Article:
Peter Dijkstra conducts the B'Rock Belgian Baroque Orchestra Ghent in a performance of Handel's Messiah
'This performance is never less than stylish and always, perhaps most importantly, heartfelt.'
Handel’s Messiah is a work of tireless brilliance. Each of its three parts has a distinct character in which the narratives of nativity, crucifixion and resurrection are rehearsed with extraordinary tenderness. How, then, to break it across two discs? Recorded live from a sequence of performances, Peter Dijkstra’s account with the B’Rock and the Bavarian Radio choir breaks after ‘All we, like sheep, have gone astray’. The first section motors along cheerfully, with plenty of kick from a continuo section that includes harpsichord, organ and (unusually) theorbo, and beautifully swishy phrasing from the choir. The busy inanity stops at ‘And the Lord hath laid on him the iniquity of us all’ with the most desolate, gray and desperately sad pianissimo: a moment of horrified acknowledgment of the sacrifice that is about to take place and cannot be halted.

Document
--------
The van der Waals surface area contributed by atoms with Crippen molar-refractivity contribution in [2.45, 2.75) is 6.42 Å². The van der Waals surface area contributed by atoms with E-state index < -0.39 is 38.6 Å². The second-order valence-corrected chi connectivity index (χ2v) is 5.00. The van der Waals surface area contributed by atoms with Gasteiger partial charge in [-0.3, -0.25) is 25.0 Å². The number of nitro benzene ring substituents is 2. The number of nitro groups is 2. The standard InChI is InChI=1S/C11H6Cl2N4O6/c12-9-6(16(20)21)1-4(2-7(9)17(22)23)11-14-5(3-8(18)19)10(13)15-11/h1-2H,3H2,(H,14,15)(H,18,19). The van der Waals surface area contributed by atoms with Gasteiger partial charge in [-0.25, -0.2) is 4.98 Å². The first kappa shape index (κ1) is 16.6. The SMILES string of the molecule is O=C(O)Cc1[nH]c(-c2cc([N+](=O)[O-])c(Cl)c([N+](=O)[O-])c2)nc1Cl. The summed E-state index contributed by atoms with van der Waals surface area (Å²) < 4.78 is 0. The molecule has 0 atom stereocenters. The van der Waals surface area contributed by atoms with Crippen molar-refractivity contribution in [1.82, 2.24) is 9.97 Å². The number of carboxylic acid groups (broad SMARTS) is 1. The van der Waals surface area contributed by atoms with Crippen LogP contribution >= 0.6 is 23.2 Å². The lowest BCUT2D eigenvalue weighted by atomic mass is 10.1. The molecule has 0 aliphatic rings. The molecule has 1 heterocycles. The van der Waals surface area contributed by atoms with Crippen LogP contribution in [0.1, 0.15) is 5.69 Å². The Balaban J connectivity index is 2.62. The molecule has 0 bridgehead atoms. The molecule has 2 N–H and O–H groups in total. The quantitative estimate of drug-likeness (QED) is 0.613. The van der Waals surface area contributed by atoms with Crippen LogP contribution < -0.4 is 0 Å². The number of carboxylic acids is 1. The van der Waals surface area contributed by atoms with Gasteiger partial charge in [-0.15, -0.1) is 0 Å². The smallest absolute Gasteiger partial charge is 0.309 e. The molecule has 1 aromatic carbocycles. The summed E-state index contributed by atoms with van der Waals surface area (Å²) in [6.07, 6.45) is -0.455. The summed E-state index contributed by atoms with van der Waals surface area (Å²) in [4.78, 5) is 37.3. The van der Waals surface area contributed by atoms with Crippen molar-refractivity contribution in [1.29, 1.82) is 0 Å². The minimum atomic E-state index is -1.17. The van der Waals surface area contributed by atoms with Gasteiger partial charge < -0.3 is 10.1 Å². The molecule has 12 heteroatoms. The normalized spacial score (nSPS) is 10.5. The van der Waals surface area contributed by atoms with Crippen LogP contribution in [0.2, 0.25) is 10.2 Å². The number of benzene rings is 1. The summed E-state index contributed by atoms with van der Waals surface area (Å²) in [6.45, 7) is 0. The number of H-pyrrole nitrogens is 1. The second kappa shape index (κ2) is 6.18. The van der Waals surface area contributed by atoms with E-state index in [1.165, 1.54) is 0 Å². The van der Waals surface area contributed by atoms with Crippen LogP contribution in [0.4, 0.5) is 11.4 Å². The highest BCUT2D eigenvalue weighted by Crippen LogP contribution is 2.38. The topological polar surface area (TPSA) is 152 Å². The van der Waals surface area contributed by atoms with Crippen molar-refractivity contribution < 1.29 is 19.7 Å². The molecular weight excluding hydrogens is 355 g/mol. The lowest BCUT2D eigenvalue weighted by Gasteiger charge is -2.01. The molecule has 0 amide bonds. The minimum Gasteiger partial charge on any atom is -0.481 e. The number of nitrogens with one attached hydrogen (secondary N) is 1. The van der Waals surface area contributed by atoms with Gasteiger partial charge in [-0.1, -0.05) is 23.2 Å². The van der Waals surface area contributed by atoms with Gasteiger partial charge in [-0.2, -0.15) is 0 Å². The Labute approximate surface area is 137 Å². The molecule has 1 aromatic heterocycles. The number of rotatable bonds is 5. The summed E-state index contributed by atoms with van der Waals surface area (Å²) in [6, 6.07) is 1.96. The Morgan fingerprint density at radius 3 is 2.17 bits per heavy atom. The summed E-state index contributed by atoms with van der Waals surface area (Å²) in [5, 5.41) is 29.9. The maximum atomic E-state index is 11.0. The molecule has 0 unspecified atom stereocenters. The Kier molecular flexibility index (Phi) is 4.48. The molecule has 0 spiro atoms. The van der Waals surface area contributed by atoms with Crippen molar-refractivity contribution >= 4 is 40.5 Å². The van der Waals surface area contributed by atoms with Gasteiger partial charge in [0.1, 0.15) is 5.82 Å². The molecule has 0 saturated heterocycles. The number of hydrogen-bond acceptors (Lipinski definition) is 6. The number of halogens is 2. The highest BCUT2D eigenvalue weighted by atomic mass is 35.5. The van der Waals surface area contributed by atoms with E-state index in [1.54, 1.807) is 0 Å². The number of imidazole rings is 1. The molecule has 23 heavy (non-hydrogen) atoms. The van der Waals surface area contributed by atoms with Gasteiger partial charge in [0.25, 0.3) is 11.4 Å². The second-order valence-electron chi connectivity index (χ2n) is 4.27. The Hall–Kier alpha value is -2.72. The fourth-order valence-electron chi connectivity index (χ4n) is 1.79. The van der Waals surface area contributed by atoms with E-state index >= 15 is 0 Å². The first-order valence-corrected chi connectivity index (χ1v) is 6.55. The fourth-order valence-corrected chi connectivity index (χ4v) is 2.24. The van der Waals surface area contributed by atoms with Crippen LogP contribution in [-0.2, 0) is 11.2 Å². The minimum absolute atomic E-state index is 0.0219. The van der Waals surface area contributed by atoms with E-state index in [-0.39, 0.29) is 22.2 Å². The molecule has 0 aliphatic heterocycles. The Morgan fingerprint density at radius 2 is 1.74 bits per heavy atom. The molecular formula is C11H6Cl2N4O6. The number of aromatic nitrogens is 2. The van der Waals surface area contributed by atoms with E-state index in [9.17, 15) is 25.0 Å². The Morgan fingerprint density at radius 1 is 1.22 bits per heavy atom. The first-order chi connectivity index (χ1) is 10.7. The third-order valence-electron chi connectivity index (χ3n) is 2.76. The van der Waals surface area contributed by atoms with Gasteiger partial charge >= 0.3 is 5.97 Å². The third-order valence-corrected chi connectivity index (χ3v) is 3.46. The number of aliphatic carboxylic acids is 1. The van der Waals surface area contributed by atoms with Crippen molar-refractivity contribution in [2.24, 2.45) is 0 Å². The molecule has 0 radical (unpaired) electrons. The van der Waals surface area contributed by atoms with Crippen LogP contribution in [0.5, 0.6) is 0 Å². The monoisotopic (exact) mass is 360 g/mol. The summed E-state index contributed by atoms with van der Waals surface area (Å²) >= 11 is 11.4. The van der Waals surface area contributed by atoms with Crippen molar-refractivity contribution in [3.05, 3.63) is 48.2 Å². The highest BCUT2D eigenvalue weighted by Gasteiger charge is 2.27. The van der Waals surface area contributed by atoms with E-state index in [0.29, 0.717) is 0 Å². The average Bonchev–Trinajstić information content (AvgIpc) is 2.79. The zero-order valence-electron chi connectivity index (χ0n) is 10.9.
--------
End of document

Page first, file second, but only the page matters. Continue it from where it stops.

This is a point of high drama in a performance that is never less than stylish and, perhaps most importantly, heartfelt. One could quibble with diction that is more tightly crimped at the beginning of phrases than at their end. (The choir’s English is otherwise excellent.) These are tiny blips in an otherwise immensely rewarding interpretation. Tenor Steve Davislim favours rolled ‘R’s like a Highland crofter, an odd adornment to solidly heroic phrasing, while bass Neal Davies and countertenor Lawrence Zazzo opt for visceral theatricality in their delivery of text, Zazzo tiring somewhat in the process. Soprano Julia Doyle sings with sweetness and candour, decorating ‘I know that my Redeemer liveth’ vivaciously.